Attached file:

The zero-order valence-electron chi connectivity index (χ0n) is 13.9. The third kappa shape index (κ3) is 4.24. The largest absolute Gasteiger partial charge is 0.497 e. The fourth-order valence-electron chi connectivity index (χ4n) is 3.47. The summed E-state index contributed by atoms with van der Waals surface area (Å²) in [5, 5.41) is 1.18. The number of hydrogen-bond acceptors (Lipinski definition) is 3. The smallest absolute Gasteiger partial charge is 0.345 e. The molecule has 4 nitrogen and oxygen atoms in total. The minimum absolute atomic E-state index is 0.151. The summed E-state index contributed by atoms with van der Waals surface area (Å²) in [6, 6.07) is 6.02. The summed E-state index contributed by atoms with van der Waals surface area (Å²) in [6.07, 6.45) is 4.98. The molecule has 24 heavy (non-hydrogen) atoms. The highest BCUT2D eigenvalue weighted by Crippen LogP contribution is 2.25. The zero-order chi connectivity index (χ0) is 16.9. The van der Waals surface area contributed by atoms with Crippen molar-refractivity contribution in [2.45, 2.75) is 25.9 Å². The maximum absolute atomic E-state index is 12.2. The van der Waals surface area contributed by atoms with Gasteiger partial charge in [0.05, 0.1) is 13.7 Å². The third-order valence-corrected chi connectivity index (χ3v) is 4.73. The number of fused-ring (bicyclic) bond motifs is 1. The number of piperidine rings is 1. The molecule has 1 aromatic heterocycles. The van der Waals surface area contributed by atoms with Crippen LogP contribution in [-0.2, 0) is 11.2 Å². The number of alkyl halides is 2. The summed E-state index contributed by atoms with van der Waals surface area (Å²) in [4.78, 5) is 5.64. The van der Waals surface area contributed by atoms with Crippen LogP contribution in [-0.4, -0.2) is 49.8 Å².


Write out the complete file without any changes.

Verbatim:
The zero-order valence-electron chi connectivity index (χ0n) is 13.9. The third kappa shape index (κ3) is 4.24. The largest absolute Gasteiger partial charge is 0.497 e. The fourth-order valence-electron chi connectivity index (χ4n) is 3.47. The summed E-state index contributed by atoms with van der Waals surface area (Å²) in [5, 5.41) is 1.18. The number of hydrogen-bond acceptors (Lipinski definition) is 3. The smallest absolute Gasteiger partial charge is 0.345 e. The molecule has 4 nitrogen and oxygen atoms in total. The minimum absolute atomic E-state index is 0.151. The summed E-state index contributed by atoms with van der Waals surface area (Å²) in [6, 6.07) is 6.02. The summed E-state index contributed by atoms with van der Waals surface area (Å²) in [6.07, 6.45) is 4.98. The molecule has 24 heavy (non-hydrogen) atoms. The highest BCUT2D eigenvalue weighted by Crippen LogP contribution is 2.25. The zero-order chi connectivity index (χ0) is 16.9. The van der Waals surface area contributed by atoms with Crippen molar-refractivity contribution in [2.45, 2.75) is 25.9 Å². The maximum absolute atomic E-state index is 12.2. The van der Waals surface area contributed by atoms with Gasteiger partial charge in [0.05, 0.1) is 13.7 Å². The third-order valence-corrected chi connectivity index (χ3v) is 4.73. The number of fused-ring (bicyclic) bond motifs is 1. The number of piperidine rings is 1. The molecule has 1 aromatic heterocycles. The van der Waals surface area contributed by atoms with Crippen LogP contribution in [-0.2, 0) is 11.2 Å². The number of alkyl halides is 2. The summed E-state index contributed by atoms with van der Waals surface area (Å²) in [4.78, 5) is 5.64. The van der Waals surface area contributed by atoms with Crippen LogP contribution in [-0.4, -0.2) is 49.8 Å².